Lemhi Pass and Sacagawea

It had been a chilly night, dipping down to about 20 degrees, and my truck’s windows were coated with frost in the morning.  I tumbled out of the truck, ate some breakfast while watching the sunrise, then hiked a hundred yards down to Lemhi Pass. 

Above:  After exploring the historic Lemhi Pass, I headed south and arrived at Yellowstone National Park around 5 p.m.  Then I had a heck of a time finding a campsite but I finally found one, at Lewis Lake, well past sunset.

This is an interesting area with dirt roads from Lemhi Pass spreading out in five directions, like the legs of a spider.  Two dirt roads headed west: a short road, following roughly the route that Lewis and Clark took during their journey west, and a much longer route with a gentler grade.  One road headed south past the “Steven Ambrose campsite” where I’d camped and along the Continental Divide between Idaho and Montana.  There was also the road from the east going up Trail Creek, which I’d taken yesterday.  And there was a short, dead-end road leading to a monument nearby dedicated to Sacagawea, the lone woman who had traveled with the Lewis & Clark expedition. 

I was the only one at the quiet pass and by 8 a.m. it was still pretty cold, but I was warmed by the sunshine.  I walked down the Sacagawea road, which is about a half-mile long and ends at a U.S. Forest Service parking area.  There are several signs here describing the contribution that Sacagawea (most likely pronounced “sa-COG-a-WE-ah”) had made to the Lewis & Clark expedition.  Other signs described a well-attended dedication ceremony that had been held here for her back in the 1920s, many years after she'd died.  No one is certain when she died, where she died, what she looked like, or even how her name was pronounced.  But, as Steven Ambrose pointed out in his book “Undaunted Courage,” Sacagawea was probably the most important person in the entire Lewis & Clark expedition, and for two reasons.

First, being a woman with a baby, her presence indicated to the many groups of Indians which Lewis & Clark had encountered that this wasn’t a war party.  Without Sacagawea and her child, it’s very likely that the party would’ve been attacked and most likely wiped out at some point.  Second, crossing over the Continental Divide, Lewis and Clark were desperate for horses to carry their gear.  Without horses, the expedition wouldn't make it across the Divide and on to the Pacific.  In one of the most amazing coincidences in American history, when Lewis & Clark reached the summit, they encountered an Indian chief with horses who, incredibly enough, was Sacagawea's long-lost brother.  Sacagawea had been born in this area but was captured by the Sioux when she was a young girl and grew up hundreds of miles east of here.  Now she was returning to her homeland and bumped into her brother here at Lemhi Pass, who provided horses to the expedition.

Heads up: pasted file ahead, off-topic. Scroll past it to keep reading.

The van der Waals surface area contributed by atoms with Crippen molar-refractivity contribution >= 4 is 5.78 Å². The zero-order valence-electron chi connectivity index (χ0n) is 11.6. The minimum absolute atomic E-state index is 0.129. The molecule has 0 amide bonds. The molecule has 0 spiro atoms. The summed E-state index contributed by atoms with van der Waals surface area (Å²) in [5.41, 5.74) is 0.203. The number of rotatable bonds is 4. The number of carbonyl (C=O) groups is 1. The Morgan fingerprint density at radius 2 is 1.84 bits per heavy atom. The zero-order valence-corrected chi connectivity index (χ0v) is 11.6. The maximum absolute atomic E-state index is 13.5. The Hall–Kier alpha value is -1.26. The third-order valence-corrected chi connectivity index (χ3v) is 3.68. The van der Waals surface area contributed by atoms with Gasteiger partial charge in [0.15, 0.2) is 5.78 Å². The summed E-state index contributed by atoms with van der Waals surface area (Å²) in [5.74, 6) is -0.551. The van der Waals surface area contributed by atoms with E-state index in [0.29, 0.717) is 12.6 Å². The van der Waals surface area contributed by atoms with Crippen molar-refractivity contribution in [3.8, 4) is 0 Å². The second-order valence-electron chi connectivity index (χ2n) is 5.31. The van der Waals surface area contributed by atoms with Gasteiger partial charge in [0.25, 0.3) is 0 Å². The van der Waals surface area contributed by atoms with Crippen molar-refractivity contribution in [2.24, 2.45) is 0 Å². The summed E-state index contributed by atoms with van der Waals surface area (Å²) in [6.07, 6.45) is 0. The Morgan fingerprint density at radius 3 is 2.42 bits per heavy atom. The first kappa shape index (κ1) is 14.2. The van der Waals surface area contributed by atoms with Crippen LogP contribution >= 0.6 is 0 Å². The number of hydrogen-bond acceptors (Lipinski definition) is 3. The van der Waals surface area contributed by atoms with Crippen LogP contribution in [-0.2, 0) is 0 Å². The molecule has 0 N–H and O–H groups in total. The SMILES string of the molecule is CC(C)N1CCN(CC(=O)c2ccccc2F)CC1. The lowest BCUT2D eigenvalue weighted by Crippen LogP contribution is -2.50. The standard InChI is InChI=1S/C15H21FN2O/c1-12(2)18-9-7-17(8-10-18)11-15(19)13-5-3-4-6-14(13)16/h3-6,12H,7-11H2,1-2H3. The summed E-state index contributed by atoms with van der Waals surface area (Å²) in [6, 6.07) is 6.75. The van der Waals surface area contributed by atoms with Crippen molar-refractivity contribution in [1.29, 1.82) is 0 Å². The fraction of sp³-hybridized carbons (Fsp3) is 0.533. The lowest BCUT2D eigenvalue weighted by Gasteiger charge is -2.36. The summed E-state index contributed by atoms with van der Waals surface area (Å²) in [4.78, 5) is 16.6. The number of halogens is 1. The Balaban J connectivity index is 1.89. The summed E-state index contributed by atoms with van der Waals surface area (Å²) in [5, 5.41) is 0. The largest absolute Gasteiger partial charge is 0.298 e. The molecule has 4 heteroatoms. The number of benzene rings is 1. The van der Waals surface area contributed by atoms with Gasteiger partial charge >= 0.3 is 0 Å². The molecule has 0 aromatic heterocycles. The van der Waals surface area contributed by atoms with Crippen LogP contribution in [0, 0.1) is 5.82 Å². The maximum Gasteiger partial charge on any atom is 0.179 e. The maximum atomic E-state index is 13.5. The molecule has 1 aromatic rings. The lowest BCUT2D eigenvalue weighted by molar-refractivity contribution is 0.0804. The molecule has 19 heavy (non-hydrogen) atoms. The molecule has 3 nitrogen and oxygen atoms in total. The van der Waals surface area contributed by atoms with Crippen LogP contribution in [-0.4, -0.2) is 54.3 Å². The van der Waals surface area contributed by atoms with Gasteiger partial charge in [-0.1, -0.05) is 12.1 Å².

And the funny thing is, initially to Lewis & Clark, Sacagawea was just "collateral." They wanted her husband, the French trapper Charbonneau (who turned out to be pretty useless), to join their party as an interpreter -- his wife Sacagawea was just part of the package.  This memorial, near Lemhi Pass, is one of the only monuments dedicated to Sacagawea anywhere in the U.S.  A few feet from her memorial is a spring, the source of Trail Creek and thus what you could consider to be the absolute headwaters of the Missouri River.

I spent a few hours at Lemhi Pass, thinking about Lewis & Clark and Sacagawea, and I took a panorama photo.  Around 10 a.m., I packed up the truck and headed west, down the road that follows the Lewis & Clark trail.  Forty minutes later I was at the bottom, at Idaho Highway 28, then I headed across southern Idaho to Yellowstone National Park in Wyoming.

I reached Yellowstone late in the afternoon, showed my National Park Pass to the ranger at the entry station, then glanced at the board showing campground availability.  It’s never good to show up at a National Park late in the day without a campground reservation, especially Yellowstone, but I figured it was late in the season, so I shouldn’t have any trouble finding a campsite.  Wrong.  Every campground I passed during the next two hours had apparently filled to capacity just minutes before I arrived.  And boy was the park crowded.  Even this late in the season, the roads were packed with tourists.  The oncoming traffic on the two-lane roads was non-stop, “car, car, car, car, car, car…” all doing 40 mph, and this went on for an hour.  After having camped alone at Lemhi Pass the previous evening, the traffic and crowds in Yellowstone were pretty unbelievable and reminded me why I hadn’t visited this park in 20 years. 

Well after dark, I pulled into the Lewis Lake campground on the southern edge of the park and found what may have been the very last empty campsite in the entire park.  By the light of my candle lantern, I made dinner at the picnic table, then climbed into the back of my truck and went to bed.  I hadn’t seen much of Yellowstone that afternoon and evening, scrambling around the park trying to find an empty campsite, but I figured I’d check it out tomorrow.

Lemhi Pass to Yellowstone National Park




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